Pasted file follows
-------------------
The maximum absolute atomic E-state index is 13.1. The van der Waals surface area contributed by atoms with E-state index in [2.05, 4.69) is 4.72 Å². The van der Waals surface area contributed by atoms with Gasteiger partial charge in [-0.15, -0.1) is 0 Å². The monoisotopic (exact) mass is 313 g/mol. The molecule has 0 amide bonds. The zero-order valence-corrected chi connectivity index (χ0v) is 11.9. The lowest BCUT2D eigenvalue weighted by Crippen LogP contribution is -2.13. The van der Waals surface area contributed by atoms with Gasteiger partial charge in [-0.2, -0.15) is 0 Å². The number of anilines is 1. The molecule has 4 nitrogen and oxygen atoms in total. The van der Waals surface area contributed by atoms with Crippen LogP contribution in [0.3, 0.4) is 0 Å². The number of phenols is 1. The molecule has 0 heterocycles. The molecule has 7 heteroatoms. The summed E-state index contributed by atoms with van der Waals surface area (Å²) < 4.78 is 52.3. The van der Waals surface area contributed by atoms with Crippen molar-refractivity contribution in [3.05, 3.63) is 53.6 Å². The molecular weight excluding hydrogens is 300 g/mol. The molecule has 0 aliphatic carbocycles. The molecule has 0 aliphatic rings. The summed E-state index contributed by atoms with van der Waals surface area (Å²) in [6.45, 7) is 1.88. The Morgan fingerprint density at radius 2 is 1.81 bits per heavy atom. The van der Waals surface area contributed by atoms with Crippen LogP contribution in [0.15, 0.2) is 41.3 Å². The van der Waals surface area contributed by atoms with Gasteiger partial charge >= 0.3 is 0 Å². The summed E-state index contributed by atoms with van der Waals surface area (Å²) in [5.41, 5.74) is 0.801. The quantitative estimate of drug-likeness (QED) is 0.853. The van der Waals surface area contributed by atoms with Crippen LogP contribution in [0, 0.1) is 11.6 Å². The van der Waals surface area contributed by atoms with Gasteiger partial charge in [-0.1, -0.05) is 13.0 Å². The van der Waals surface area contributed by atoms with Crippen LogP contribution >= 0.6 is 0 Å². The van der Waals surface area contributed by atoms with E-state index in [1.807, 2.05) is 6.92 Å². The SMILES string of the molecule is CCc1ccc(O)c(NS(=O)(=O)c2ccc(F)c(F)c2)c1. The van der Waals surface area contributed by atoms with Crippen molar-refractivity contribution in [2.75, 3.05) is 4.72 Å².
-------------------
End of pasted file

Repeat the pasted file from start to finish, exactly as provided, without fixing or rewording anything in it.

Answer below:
The maximum absolute atomic E-state index is 13.1. The van der Waals surface area contributed by atoms with E-state index in [2.05, 4.69) is 4.72 Å². The van der Waals surface area contributed by atoms with Gasteiger partial charge in [-0.15, -0.1) is 0 Å². The monoisotopic (exact) mass is 313 g/mol. The molecule has 0 amide bonds. The zero-order valence-corrected chi connectivity index (χ0v) is 11.9. The lowest BCUT2D eigenvalue weighted by Crippen LogP contribution is -2.13. The van der Waals surface area contributed by atoms with Gasteiger partial charge in [-0.2, -0.15) is 0 Å². The number of anilines is 1. The molecule has 4 nitrogen and oxygen atoms in total. The van der Waals surface area contributed by atoms with Crippen LogP contribution in [0.3, 0.4) is 0 Å². The number of phenols is 1. The molecule has 0 heterocycles. The molecule has 7 heteroatoms. The summed E-state index contributed by atoms with van der Waals surface area (Å²) < 4.78 is 52.3. The van der Waals surface area contributed by atoms with Crippen molar-refractivity contribution in [3.05, 3.63) is 53.6 Å². The molecular weight excluding hydrogens is 300 g/mol. The molecule has 0 aliphatic carbocycles. The molecule has 0 aliphatic rings. The summed E-state index contributed by atoms with van der Waals surface area (Å²) in [6.45, 7) is 1.88. The Morgan fingerprint density at radius 2 is 1.81 bits per heavy atom. The van der Waals surface area contributed by atoms with Crippen LogP contribution in [0.15, 0.2) is 41.3 Å². The van der Waals surface area contributed by atoms with Gasteiger partial charge >= 0.3 is 0 Å². The summed E-state index contributed by atoms with van der Waals surface area (Å²) in [5.41, 5.74) is 0.801. The quantitative estimate of drug-likeness (QED) is 0.853. The van der Waals surface area contributed by atoms with Crippen LogP contribution in [0, 0.1) is 11.6 Å². The van der Waals surface area contributed by atoms with Gasteiger partial charge in [-0.1, -0.05) is 13.0 Å². The van der Waals surface area contributed by atoms with Crippen LogP contribution >= 0.6 is 0 Å². The van der Waals surface area contributed by atoms with E-state index in [1.807, 2.05) is 6.92 Å². The SMILES string of the molecule is CCc1ccc(O)c(NS(=O)(=O)c2ccc(F)c(F)c2)c1. The van der Waals surface area contributed by atoms with Crippen molar-refractivity contribution in [2.75, 3.05) is 4.72 Å².